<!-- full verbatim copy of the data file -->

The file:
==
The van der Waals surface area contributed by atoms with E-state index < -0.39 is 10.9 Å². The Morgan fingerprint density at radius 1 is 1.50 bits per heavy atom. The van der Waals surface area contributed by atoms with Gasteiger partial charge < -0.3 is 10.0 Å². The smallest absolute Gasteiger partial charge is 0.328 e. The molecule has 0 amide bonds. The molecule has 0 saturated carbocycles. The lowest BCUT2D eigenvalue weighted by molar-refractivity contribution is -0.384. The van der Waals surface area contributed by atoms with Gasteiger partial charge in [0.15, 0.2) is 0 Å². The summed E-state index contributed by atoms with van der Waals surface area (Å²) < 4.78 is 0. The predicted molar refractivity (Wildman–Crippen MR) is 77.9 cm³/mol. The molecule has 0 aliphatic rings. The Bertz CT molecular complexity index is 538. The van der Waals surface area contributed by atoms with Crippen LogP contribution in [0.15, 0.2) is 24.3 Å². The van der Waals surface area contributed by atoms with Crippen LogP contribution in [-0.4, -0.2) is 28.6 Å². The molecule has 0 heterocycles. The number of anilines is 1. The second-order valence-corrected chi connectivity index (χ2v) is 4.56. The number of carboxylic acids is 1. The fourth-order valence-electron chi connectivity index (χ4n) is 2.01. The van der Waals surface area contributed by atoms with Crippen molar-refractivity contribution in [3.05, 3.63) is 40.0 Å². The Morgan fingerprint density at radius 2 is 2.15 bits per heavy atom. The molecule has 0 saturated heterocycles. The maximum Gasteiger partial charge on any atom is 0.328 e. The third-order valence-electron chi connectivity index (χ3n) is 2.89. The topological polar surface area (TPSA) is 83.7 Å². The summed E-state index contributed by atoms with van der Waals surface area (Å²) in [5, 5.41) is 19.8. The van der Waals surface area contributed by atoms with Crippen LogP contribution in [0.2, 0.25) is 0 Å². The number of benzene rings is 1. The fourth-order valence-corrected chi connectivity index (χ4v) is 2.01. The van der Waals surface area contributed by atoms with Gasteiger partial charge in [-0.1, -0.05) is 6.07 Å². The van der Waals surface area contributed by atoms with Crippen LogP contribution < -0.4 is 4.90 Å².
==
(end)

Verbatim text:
The van der Waals surface area contributed by atoms with E-state index < -0.39 is 10.9 Å². The Morgan fingerprint density at radius 1 is 1.50 bits per heavy atom. The van der Waals surface area contributed by atoms with Gasteiger partial charge < -0.3 is 10.0 Å². The smallest absolute Gasteiger partial charge is 0.328 e. The molecule has 0 amide bonds. The molecule has 0 saturated carbocycles. The lowest BCUT2D eigenvalue weighted by molar-refractivity contribution is -0.384. The van der Waals surface area contributed by atoms with Gasteiger partial charge in [0.15, 0.2) is 0 Å². The summed E-state index contributed by atoms with van der Waals surface area (Å²) < 4.78 is 0. The predicted molar refractivity (Wildman–Crippen MR) is 77.9 cm³/mol. The molecule has 0 aliphatic rings. The Bertz CT molecular complexity index is 538. The van der Waals surface area contributed by atoms with Crippen LogP contribution in [0.15, 0.2) is 24.3 Å². The van der Waals surface area contributed by atoms with Crippen LogP contribution in [-0.4, -0.2) is 28.6 Å². The molecule has 0 heterocycles. The number of anilines is 1. The second-order valence-corrected chi connectivity index (χ2v) is 4.56. The number of carboxylic acids is 1. The fourth-order valence-electron chi connectivity index (χ4n) is 2.01. The van der Waals surface area contributed by atoms with Crippen molar-refractivity contribution in [3.05, 3.63) is 40.0 Å². The Morgan fingerprint density at radius 2 is 2.15 bits per heavy atom. The molecule has 0 saturated heterocycles. The maximum Gasteiger partial charge on any atom is 0.328 e. The third-order valence-electron chi connectivity index (χ3n) is 2.89. The topological polar surface area (TPSA) is 83.7 Å². The summed E-state index contributed by atoms with van der Waals surface area (Å²) in [5, 5.41) is 19.8. The van der Waals surface area contributed by atoms with Crippen LogP contribution in [0.2, 0.25) is 0 Å². The number of benzene rings is 1. The fourth-order valence-corrected chi connectivity index (χ4v) is 2.01. The van der Waals surface area contributed by atoms with Gasteiger partial charge in [-0.1, -0.05) is 6.07 Å². The van der Waals surface area contributed by atoms with Crippen LogP contribution < -0.4 is 4.90 Å².